I am currently reading Living By Vow and starting the chapter on the refuge prayer. I go for refuge each morning after sitting as refuge prayers have been part of my practice for many years and something I value greatly. At present I use Sanskrit verses but is there a Treeleaf refuge prayer?
As far as I know, Japanese Buddhism uses the prayer in Sanskrit (or Pali, I do not know):
Buddham saranam gacchami
I go to the Buddha for refuge.
Dhammam saranam gacchami
I go to the Dhamma for refuge.
Sangham saranam gacchami
I go to the Sangha for refuge.
A big hug!
That is exactly what I use, Marcelo, and it is Pali not Sanskrit as I said before.
Okamura talks about different verses they use at Minnesota Zen Centre so am guessing that different Zen centres use different liturgy.
Well, first, all these English chants are just translations into English from Sino-Japanese, from Sanskrit ... and ultimately a Translation of some feeling in the heart and all the world. So, the specific words or any words are not so important.
One may simply say ...
I take refuge in Buddha,
I take refuge in Dharma,
I take refuge in Sangha.
... or some other phrasing that rings true.
"Buddha" is the historical man who set the ball of Teachings rolling, Dharma is the rolling ball of "Teachings" about "Reality" and "Reality" itself, "Sangha" is the community of Practitioners who keep the ball rolling. Yet, Buddha-Dharma-Sangha also means something beyond and through all people, things, divisions, categories ... and is the very Rolling, Rolling, Rolling.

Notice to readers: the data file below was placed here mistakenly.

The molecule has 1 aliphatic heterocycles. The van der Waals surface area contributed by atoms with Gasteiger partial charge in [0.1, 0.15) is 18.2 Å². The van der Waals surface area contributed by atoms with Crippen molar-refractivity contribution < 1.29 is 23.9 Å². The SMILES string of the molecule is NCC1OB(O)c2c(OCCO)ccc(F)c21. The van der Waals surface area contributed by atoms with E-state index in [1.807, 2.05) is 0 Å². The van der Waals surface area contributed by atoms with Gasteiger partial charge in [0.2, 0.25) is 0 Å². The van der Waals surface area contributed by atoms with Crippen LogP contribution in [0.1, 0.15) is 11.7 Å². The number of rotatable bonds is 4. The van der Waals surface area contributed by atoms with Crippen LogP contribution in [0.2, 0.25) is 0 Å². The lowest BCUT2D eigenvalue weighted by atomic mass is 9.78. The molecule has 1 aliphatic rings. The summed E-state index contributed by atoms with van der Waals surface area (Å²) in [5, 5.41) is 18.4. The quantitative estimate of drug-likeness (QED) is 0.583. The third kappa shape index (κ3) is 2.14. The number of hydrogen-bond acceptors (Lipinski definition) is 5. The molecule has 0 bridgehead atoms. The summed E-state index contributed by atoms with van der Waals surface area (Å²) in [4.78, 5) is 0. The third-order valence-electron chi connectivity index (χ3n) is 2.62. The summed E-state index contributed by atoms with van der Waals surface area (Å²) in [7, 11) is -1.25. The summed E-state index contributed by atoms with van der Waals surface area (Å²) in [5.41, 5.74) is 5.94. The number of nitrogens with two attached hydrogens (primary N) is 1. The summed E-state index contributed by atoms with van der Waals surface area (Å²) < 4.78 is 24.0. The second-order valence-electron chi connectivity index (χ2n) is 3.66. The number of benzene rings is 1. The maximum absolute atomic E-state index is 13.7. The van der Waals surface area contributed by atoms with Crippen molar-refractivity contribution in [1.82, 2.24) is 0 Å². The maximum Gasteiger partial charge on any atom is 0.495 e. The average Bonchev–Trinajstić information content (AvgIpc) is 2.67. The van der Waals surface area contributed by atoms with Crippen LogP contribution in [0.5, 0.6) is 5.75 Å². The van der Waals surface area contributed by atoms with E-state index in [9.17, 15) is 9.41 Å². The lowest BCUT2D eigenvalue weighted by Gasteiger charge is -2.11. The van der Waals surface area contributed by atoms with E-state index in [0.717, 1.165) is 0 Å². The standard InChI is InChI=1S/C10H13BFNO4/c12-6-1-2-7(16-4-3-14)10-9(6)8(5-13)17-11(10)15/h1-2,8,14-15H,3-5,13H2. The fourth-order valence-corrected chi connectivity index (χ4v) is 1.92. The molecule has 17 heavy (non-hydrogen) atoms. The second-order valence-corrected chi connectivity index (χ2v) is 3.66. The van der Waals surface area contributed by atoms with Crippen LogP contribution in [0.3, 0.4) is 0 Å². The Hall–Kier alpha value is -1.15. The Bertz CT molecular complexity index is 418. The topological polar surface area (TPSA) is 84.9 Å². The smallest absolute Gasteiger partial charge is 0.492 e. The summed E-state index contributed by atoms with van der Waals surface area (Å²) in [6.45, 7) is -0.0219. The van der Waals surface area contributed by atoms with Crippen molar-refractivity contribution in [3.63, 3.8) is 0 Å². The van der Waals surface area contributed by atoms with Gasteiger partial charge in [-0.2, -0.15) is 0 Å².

However, feel free to recite the English wording which speaks to your Heart. I am not so insistent that people verbally recite such words, so long as they live honoring this Way and supporting this Way.
As a side note, words like "refuge" can freak out some folks who are carrying unfortunate baggage from their childhood religions, and similar phrases like "taking refuge in a savior". That is a shame to get hung up like that on a word but, if so, one can change it to what strikes one's heart ... "I am One with ... " "I devote myself to ..." "I am at Peace in ... " or the like. Even silence.
Okumura Roshi's wonderful short chapter on the verse is available online. I recommend folks read that and, in fact, the whole book is near the top of our Treeleaf "Recommended" list. Search the word "Refuges" (plural) here and find from page 63 ...
As Okamura writes there, the meaning is to "find refuge within this world, within ourselves".
I should also mention that there is a Three Refuges portion of our Jukai Ceremony. At that time, the Jukai recipients will say the following. However, again, I am not so concerned about exact wording, as much as the feeling in peoples' hearts.
Respectful devotion to Buddha, Respectful devotion to Dharma, Respectful devotion to Sangha.
Devotion to Buddha, the Supreme One; Devotion to Dharma, the Supreme Purity & Teaching; Devotion to Sangha, the Supreme Community.
Perfect devotion to Buddha, Perfect devotion to Dharma, Perfect devotion to Sangha.
Thank you, Jundo.